CASE IN POINT: Repeated Requests for Sex
In Yates v. Avco Corp., the plaintiff’s supervisors constantly made rude comments to her and repetitively made requests for sexual favors, and this created an unlawful hostile work environment.
In Henson v. City of Dundee, an unlawful hostile work environment was found where a police chief made numerous tirades, used vulgar language, and made demeaning sexual inquiries, as well as repeatedly asking the plaintiff to have sexual relations with him.
In Bundy v. Jackson, the plaintiff’s supervisors directed sexual propositions, sexual stereotypes and vulgar language at her, such as “any man in his right mind would want to rape you.” The court found that such misconduct constitutes an unlawful hostile work environment.
CASE IN POINT: Vulgar Slurs
In Katz v. Dole, a female air traffic controller was subjected to an unlawful hostile work environment where her coworker had routinely inflicted extremely vulgar and offensive sexual slurs and insults.
F. Conduct Not Sufficiently Severe or Pervasive to Create an Unlawful Hostile Work Environment
The following Cases In Point demonstrate conduct which was not sufficiently severe or pervasive to constitute hostile work environment sexual harassment.
CASE IN POINT: Rude and Inappropriate Behavior
In 2007, in the case of Mokler v. County of Orange, the Director of Orange County’s Office on Aging, Pamela Mokler, filed a lawsuit claiming hostile work environment sexual harassment based on the conduct of a board member, Mr. Norby.
Norby’s harassment consisted of three incidents over a five-week period. During the lunch break at an offsite budget meeting, Norby asked Mokler if she was married and called her an “aging nun” after she told him she was not married. About a week later at a hotel celebration Norby “took Mokler by the arm, pulled her to his body, and asked, ‘Did you come here to lobby me?’ When she answered no, Norby responded: ‘Why not? These women are lobbying me.’ He told Mokler she had a nice suit and nice legs, and looked up and down at her.” About a month later, in Norby’s office, he told her she looked nice and put his arm around her, asked her where she lived and demanded to know her exact address. He then put his arm around her again, and in the process, his arm rubbed against her breast. He then made an off-color racial remark. The court found that these incidents of harassment did not constitute unlawful hostile work environment sexual harassment because they were not severe or pervasive enough. The court’s reasoning went as follows:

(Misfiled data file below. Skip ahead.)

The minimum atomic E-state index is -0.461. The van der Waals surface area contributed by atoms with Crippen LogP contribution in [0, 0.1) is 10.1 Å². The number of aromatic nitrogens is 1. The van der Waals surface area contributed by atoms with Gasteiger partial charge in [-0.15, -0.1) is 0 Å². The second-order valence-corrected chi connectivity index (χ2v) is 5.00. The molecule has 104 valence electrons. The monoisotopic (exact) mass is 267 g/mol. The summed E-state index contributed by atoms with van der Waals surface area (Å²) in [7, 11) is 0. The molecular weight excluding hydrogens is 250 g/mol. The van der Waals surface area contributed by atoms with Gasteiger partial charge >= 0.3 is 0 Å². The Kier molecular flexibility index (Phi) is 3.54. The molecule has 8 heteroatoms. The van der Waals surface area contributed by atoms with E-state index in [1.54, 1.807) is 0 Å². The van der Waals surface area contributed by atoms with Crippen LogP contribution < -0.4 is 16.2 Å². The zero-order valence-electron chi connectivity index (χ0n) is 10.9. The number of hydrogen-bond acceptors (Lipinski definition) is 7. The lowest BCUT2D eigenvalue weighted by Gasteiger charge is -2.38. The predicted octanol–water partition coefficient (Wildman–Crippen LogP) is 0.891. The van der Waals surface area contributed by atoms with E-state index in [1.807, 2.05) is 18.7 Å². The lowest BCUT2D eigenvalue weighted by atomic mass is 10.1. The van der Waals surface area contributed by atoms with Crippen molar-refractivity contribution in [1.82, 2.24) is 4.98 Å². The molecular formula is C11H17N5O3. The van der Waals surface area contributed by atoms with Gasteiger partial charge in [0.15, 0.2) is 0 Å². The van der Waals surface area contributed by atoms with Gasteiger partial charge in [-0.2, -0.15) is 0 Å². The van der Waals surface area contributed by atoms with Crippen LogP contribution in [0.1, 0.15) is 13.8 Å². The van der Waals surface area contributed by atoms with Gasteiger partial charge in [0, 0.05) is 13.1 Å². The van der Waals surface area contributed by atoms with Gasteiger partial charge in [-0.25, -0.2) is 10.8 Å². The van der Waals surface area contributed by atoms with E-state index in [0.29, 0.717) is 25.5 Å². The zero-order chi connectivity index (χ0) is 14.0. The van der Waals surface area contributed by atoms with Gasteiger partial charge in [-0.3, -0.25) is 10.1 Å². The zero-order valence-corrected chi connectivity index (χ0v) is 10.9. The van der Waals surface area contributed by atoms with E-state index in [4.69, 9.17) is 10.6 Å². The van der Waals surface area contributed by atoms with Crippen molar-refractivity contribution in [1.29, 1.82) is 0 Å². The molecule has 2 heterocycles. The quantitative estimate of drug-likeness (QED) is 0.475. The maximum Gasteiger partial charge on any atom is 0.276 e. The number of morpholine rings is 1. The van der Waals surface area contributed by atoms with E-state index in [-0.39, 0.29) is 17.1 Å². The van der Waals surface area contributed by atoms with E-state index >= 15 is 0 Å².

Following established precedent, we conclude these acts of harassment fall short of establishing ‘a pattern of continuous, pervasive harassment… necessary to show a hostile work environment under FEHA. Norby did not supervise Mokler or work in the same building with her. The first incident involved no touching or sexual remarks; rather, Norby uttered an isolated but boorish comment on Mokler’s marital status. The second incident did not occur at work, and involved a minor suggestive remark and nonsexual touching. The third incident involved touching when Norby placed his arm around Mokler and rubbed his arm against her breast in the process. The touching, however, was brief and did not constitute an extreme act of harassment. Norby’s request for Mokler’s home address was brazen, but this conduct falls short of what the law requires to establish a hostile work environment. Norby’s derogatory statement regarding Mexicans was unmistakably foul and offensive, but not sexual.
Taken as a whole, the foregoing acts demonstrate rude, inappropriate behavior. To be actionable, however, a workplace must be “permeated with discriminatory intimidation, ridicule and insult, that is sufficiently severe or pervasive to alter the conditions of the victim’s employment and create an abusive working environment.”
CASE IN POINT: Offensive Artwork
In Herberg v. California Inst. Of Arts, the court held that a 24-hour display of offensive artwork did not constitute an unlawful hostile work environment. In that case, students at a private art institute displayed a pencil drawing, about 25 by 40 inches, depicting faculty and staff members of the institute nude and engaged in various sexual acts.
Herberg, the 82-year-old plaintiff depicted in the center of the art piece, never actually saw the drawing. Upon learning of the drawing, Herberg left work immediately. She suffered an asthma attack later that day and developed problems with eating and sleeping. She never returned to her job at the institute. The court held that this incident, “although doubtless upsetting to the plaintiffs, did not create a workplace that was ‘so discriminatory and abusive that it unreasonably interfere[d] with the job performance of those harassed.’”
The court also takes into consideration the context and surrounding circumstances of harassment. The court in Herberg states: